Photo by Kerri Breen
If you’ve ever seen a person unicycling in St. John’s, it was likely Dave Cox. After three years of unicycling to work, now he’s kicked things into high gear. He is en route from Victoria, BC to St. John’s. On his unicycle.
Are you nervous?
A little. I don’t think it’s totally sunk in yet. My plane leaves at 6:30. Tomorrow morning I probably realise what I’ve gotten myself into. When I’m standing in line.
I saw on the blog that you’ve been packing very carefully.
It’s actually a little bit of a balancing act because you can’t take very much at all with you on a unicycle. There’s no where to put a pannier bag or anything like that. You’re kind of limited to what you can put in a back pack and what you can tie to the back of it. I’m reading about ultra lightweight backpacking on the internet. All these crazy ideas for shaving weight, just to be able to do the trip in the first place.
One of them was a pop can stove?
Yeah, which is a really neat thing. It runs on gas line antifreeze and it cost me the can of pop I got to drink. It works pretty well. It takes seven or eight minutes to heat up a meal. You’re not doing much else out there on the trail.
So what possessed you? What got into your head?
I think it was a long time ago I wanted to do something big like ride across the country. And it wasn’t always on a unicycle necessarily. But in the past few years I’ve done a lot of big, long distance things on unicycles so I thought, why not do it on a unicycle. It’s more interesting than a bike for sure. That’s pretty much why I guess I’ve been doing it for fun. To prove I can do it.
What kind of long distance stuff have you done on a unicycle before?
I did a tour through the Mediterranean which is something like 1200 kilometres in 19 days. I was at the International Unicycle Convention doing the marathon race there and also did Ride the Lobster [a unicycle relay race] that happened in Nova Scotia. That’s 800 kilometres in four days. Seeing some really good riders and seeing what’s possible kind of led me to believe this was possible.
Really good riders… unicycle riders?
Yeah, unicycle riders breaking world records in the field of unicycling. As bizarre as that may sound, there are distance unicycling and speed unicycling records. They’re actually starting to get pretty scary fast, and it’s pretty cool to watch the sport grow.
I imagine it probably grows in tandem with any other kind of cycling as the technology develops.
Well, exactly, but in a way unicycles are like a hundred years behind the times. And I say that because it’s only recently–in the past two or three years–we’ve had the ability to put up a shiftable gear on a unicycle. Which is what mine has, and it’s really rare. You have to pedal backwards. On a bike you have a derrailer and it’s very easy to build, but it’s very difficult to build a unicycle like that. It’s interesting, the technology is just starting to come in line with what people need, and all kinds of cool things are starting to happen.
It makes it possible for me to cruise at like 30 kilometres an hour over long distances, in the right conditions. Otherwise I’d be spinning like a hamster, spinning along incredibly quickly. Whereas with this, I can pop it in high gear and in a more relaxed way go quite fast.
And that’s probably what people are imagining when people think of going on a unicycle across Canada. It’d look just crazy. It would look like a hamster in a wheel.
Well, it still kind of does look like that. It totally looks ridiculous. I think I’ve seen so many people riding for so long it looks normal to me now. I wake up in the morning, have my coffee, hop on the unicycle and go to work, and then I ride home at night. That’s just the way that it is, and I don’t really find it weird, but also I always find it great that every day there’s someone… you look at them and you put a smile on their face and they’re a little bit happier for having seen you do your crazy thing that day.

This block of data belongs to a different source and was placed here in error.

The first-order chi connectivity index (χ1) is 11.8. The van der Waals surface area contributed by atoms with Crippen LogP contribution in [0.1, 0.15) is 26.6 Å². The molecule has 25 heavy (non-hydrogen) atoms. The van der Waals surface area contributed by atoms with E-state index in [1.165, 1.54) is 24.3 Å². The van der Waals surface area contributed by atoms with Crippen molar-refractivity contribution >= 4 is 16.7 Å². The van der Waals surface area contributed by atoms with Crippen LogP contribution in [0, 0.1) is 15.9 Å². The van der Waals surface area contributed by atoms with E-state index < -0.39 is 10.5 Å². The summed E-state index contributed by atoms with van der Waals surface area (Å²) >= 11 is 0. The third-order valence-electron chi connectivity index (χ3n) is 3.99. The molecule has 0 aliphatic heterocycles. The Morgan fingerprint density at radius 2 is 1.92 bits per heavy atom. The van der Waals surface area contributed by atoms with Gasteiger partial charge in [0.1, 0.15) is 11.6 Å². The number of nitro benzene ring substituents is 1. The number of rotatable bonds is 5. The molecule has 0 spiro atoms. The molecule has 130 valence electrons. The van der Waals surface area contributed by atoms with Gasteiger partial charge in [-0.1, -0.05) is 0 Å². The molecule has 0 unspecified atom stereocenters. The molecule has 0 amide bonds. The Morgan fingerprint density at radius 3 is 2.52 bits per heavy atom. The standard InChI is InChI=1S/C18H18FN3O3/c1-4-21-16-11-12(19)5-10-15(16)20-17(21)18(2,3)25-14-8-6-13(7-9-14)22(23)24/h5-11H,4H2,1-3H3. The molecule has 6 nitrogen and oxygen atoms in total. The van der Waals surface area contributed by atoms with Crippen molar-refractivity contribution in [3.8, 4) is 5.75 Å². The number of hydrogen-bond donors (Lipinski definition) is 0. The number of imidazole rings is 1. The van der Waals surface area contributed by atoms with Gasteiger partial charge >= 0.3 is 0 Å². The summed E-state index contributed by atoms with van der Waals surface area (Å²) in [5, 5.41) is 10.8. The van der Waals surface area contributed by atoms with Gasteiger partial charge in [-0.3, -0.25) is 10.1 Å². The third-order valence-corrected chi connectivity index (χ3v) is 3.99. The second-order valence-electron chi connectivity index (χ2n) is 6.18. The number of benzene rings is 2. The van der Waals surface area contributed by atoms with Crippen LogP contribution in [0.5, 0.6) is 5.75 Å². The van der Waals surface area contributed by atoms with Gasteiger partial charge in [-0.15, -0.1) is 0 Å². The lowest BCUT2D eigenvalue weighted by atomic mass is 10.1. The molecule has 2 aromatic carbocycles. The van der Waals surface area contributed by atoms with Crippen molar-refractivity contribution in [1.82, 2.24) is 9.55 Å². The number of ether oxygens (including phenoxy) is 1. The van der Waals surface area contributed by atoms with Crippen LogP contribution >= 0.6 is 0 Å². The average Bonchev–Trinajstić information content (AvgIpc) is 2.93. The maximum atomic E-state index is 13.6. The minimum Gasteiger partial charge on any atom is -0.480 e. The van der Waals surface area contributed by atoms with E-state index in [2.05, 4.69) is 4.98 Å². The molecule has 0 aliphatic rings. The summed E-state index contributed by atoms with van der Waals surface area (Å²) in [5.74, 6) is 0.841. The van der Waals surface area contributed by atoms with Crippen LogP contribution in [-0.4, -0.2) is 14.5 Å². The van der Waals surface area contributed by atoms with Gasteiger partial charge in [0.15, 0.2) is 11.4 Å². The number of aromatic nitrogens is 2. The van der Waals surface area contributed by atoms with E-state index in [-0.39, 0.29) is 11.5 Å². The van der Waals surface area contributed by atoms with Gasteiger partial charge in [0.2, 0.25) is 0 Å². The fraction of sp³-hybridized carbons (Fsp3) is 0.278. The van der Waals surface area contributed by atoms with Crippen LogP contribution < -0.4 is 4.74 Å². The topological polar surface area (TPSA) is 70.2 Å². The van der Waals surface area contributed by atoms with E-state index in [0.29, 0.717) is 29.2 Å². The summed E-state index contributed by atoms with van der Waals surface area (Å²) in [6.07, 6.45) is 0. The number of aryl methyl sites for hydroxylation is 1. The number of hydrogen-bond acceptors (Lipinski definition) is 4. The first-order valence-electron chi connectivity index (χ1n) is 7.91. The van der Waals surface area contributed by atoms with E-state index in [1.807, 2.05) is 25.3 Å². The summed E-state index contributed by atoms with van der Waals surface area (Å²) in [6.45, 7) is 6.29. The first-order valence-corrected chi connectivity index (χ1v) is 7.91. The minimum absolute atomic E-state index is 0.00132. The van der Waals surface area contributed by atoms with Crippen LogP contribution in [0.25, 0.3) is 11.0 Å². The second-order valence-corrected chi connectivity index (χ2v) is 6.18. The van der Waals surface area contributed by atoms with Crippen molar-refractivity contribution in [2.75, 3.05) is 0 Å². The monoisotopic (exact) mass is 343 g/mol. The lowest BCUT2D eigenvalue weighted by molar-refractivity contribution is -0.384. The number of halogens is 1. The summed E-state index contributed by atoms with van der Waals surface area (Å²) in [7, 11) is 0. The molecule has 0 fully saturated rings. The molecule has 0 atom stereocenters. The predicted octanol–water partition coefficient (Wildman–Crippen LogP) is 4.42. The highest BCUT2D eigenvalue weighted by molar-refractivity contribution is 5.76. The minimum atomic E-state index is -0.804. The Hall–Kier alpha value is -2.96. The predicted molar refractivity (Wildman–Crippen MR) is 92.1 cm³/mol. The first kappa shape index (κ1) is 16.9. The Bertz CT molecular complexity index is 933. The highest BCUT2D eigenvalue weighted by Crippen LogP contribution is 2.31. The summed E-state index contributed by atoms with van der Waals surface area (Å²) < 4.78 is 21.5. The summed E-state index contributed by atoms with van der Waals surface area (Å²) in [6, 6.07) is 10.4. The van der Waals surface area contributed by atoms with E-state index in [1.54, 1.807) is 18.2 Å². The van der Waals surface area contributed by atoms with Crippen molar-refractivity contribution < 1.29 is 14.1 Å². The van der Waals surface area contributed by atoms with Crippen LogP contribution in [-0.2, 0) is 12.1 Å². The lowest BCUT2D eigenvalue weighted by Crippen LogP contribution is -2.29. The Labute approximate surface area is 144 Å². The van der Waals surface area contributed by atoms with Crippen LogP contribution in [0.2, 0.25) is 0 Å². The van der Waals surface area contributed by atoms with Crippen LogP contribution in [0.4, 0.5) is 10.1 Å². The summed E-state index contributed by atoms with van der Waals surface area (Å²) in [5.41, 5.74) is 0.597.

And you ride in the winter! I’ve seen you around.
DC: Yeah, I’m always trying to keep in shape. [laugh] It’s my way of exercising.
For this ride you’d have to be in very good shape.
Yep, and actually it’s good because I’ve had the time to prepare for it properly and do some really nice rides. Up to a hundred kilometres in a day kind of thing. My legs are getting pretty beefy now. (laugh)
Have you measured them?
No, I haven’t measured them. But it’s easier to get up Prescott than it once was.
I’m really curious about technically how you change gears. Can you walk me through that process?
The hub is an internally geared bicycle hub. It’s a really big, fat thing, as opposed to a narrow kind that you have on a bike. There’s a whole planet gear system in it. The crank attaches to the hub. There’s a little button—a gold one and a silver one—and of course the gold is the high button, because of course why not. As your foot comes around you kick your heel in and it contacts the button and pushes it in and it moves the whole thing sideways and goes ca-chunk. You freewheel a little bit then all of a sudden you’re riding in high gear. It’s kind of hard to describe, unless you’re a unicyclist, the total amazement of being able to do it. But it’s a very cool thing.
How long have you had it?
It’s only been two weeks now.
Holy cow! And you’re headed across Canada with it.
I’ve been starting to break it in. I’ve been riding 36” wheels for quite some time. That’s what we did the Mediterranean tour on. Everyone was on 36, and they can still go quite fast and cover a lot of distance. The gear is taking a little bit of time to get used to though, that’s for sure.
What’s your favourite ride in the St John’s area?
Just recently I rode to Petty Harbour and back. It’s the route where you go up to Cape Spear and you turn off to Petty Harbour then you go back through the Goulds. Absolutely gorgeous ride. I hadn’t realised. I hadn’t actually ever been to Petty Harbour, even though I live so close to it my whole life. I was like ‘wow, this is great.’ It’s a nice little 40 kilometre loop that’s just really nice to ride.
How long did it take you?
I’m usually averaging 17-18 kilometres per hour. I don’t really push myself too much when I’m in touring mode I guess. It probably took me a little over two hours to do the loop.
So you say you use your bike… your unicycle… Do you call it a bike?